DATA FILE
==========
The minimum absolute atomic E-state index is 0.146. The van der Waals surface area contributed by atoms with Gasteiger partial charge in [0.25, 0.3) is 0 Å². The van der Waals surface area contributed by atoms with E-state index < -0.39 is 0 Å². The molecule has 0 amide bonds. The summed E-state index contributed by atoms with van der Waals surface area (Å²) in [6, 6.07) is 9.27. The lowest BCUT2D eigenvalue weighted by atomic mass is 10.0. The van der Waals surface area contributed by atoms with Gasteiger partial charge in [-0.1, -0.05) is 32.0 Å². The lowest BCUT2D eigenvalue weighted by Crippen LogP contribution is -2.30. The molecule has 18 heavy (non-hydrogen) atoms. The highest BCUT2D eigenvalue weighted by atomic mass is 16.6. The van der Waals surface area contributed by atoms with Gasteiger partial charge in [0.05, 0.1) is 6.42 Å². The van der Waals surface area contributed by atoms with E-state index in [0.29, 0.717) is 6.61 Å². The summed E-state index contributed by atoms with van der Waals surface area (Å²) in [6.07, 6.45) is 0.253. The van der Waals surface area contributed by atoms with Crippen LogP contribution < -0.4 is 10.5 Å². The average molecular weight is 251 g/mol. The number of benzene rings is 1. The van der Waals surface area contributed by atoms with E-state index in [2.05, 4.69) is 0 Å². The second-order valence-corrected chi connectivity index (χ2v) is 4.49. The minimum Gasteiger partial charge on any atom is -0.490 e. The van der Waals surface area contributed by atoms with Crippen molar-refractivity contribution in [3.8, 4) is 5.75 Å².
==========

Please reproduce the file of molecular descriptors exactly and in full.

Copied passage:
The minimum absolute atomic E-state index is 0.146. The van der Waals surface area contributed by atoms with Gasteiger partial charge in [0.25, 0.3) is 0 Å². The van der Waals surface area contributed by atoms with E-state index < -0.39 is 0 Å². The molecule has 0 amide bonds. The summed E-state index contributed by atoms with van der Waals surface area (Å²) in [6, 6.07) is 9.27. The lowest BCUT2D eigenvalue weighted by atomic mass is 10.0. The van der Waals surface area contributed by atoms with Gasteiger partial charge in [-0.1, -0.05) is 32.0 Å². The lowest BCUT2D eigenvalue weighted by Crippen LogP contribution is -2.30. The molecule has 18 heavy (non-hydrogen) atoms. The highest BCUT2D eigenvalue weighted by atomic mass is 16.6. The van der Waals surface area contributed by atoms with Gasteiger partial charge in [0.05, 0.1) is 6.42 Å². The van der Waals surface area contributed by atoms with E-state index in [0.29, 0.717) is 6.61 Å². The summed E-state index contributed by atoms with van der Waals surface area (Å²) in [6.07, 6.45) is 0.253. The van der Waals surface area contributed by atoms with Crippen LogP contribution < -0.4 is 10.5 Å². The average molecular weight is 251 g/mol. The number of benzene rings is 1. The van der Waals surface area contributed by atoms with E-state index in [2.05, 4.69) is 0 Å². The second-order valence-corrected chi connectivity index (χ2v) is 4.49. The minimum Gasteiger partial charge on any atom is -0.490 e. The van der Waals surface area contributed by atoms with Crippen molar-refractivity contribution in [3.8, 4) is 5.75 Å².